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Can I Give My Child My New Husband’s Surname?

21 December 2017

By Family Law & Divorce Solicitor, Rachael Longman

If you are intending to remarry and you may decide that you wish to change the surname of your children to that of your new husband. Your legal authority to do this this will depend on whether the child’s other parent is named on their birth certificate.

Who is Named on the Birth Certificate?

If you are the only parent named on your child’s birth certificate then you can change your child’s surname if you choose. The change of name can be done without a Court Order, and your child can be known by a new surname simply through informal usage. There is currently no legal requirement for you to record the change of name but it is often seen as good practice to record the change in a name deed. The change of name deed is often requested by some agencies and organisations, such as the Passport Office, for proving the identity of the child.

If your child’s father is named on the birth certificate this will mean that he has Parental Responsibility for your child. Parental Responsibility is the duties, rights and obligations that a parent has towards a child, and relates to the decisions that you make as a parent.

If the child’s father is named on the birth certificate, and therefore has Parental Responsibility, their permission will need to be obtained before the child’s surname can be changed. Yet again the consent of the father does not have to be in writing but it is often considered to be appropriate to obtain this.

What if My Child’s Father Doesn’t Consent?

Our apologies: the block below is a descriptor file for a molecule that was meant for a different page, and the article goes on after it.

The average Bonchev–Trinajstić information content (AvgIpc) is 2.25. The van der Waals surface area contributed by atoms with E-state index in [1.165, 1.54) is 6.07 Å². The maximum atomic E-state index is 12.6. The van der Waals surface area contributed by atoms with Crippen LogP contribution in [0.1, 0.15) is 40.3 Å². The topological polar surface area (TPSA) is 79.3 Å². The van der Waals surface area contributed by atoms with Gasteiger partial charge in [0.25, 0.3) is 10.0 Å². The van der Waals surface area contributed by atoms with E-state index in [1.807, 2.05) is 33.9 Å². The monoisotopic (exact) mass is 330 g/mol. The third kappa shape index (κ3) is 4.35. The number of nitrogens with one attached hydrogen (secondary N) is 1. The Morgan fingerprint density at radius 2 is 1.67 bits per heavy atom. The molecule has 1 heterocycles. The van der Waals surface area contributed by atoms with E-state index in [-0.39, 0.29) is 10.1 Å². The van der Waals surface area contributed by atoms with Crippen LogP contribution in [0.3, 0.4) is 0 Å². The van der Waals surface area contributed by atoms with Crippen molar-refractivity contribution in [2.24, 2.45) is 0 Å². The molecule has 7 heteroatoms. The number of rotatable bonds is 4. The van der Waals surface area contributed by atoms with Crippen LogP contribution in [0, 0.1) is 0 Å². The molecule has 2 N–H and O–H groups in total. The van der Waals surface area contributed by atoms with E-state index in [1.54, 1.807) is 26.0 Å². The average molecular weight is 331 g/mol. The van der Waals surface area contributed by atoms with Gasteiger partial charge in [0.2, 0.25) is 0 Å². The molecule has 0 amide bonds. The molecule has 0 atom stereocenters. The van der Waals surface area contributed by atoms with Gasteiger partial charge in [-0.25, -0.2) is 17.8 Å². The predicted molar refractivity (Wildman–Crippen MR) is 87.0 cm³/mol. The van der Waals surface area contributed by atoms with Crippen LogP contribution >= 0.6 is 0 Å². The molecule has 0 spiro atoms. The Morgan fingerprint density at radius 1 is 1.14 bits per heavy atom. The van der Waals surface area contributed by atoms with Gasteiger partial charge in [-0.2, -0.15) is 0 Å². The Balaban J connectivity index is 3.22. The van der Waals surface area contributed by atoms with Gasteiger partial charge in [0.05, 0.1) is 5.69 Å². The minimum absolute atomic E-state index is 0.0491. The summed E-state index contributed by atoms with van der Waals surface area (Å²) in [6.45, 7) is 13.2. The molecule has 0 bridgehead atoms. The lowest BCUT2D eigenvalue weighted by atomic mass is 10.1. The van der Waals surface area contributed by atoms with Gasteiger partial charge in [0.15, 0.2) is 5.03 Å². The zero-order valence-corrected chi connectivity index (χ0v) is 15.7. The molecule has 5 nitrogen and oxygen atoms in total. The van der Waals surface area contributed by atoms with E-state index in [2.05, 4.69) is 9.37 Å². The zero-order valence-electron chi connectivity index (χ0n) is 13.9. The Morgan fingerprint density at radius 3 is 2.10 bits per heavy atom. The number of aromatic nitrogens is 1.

If your child’s father is named on the birth certificate and will not provide his consent for the child’s surname to be changed, then you would need to make an application to the Court. The Court would then make a decision as to whether the change of surname is to happen. When the Court look at your application their paramount concern is for the welfare of your child. As such, they will not make an Order for a change of surname unless there is evidence that it would lead to an improvement in the welfare of the child.

The Court currently consider a number of principles when deciding whether a change of surname should be made, such as:

  • The registered surname of the child and the reasons behind the registration. For example, is there a recognition of the biological link of the child to their father?
  • Future considerations as well as present ones.
  • Any change of circumstances since the original registration of the child’s name.

In circumstances where you were married to the child’s father at the time of the registration of the child’s name, you would have to provide very strong reasons to change the child’s surname. In some cases, the Court has only considered that there should be a change of surname when there has been extreme domestic abuse or threats of abduction.

If you wish to change the surname of your child we would suggest that you seek independent legal advice from a Family Solicitor who could advise you on your options based on your current circumstances.

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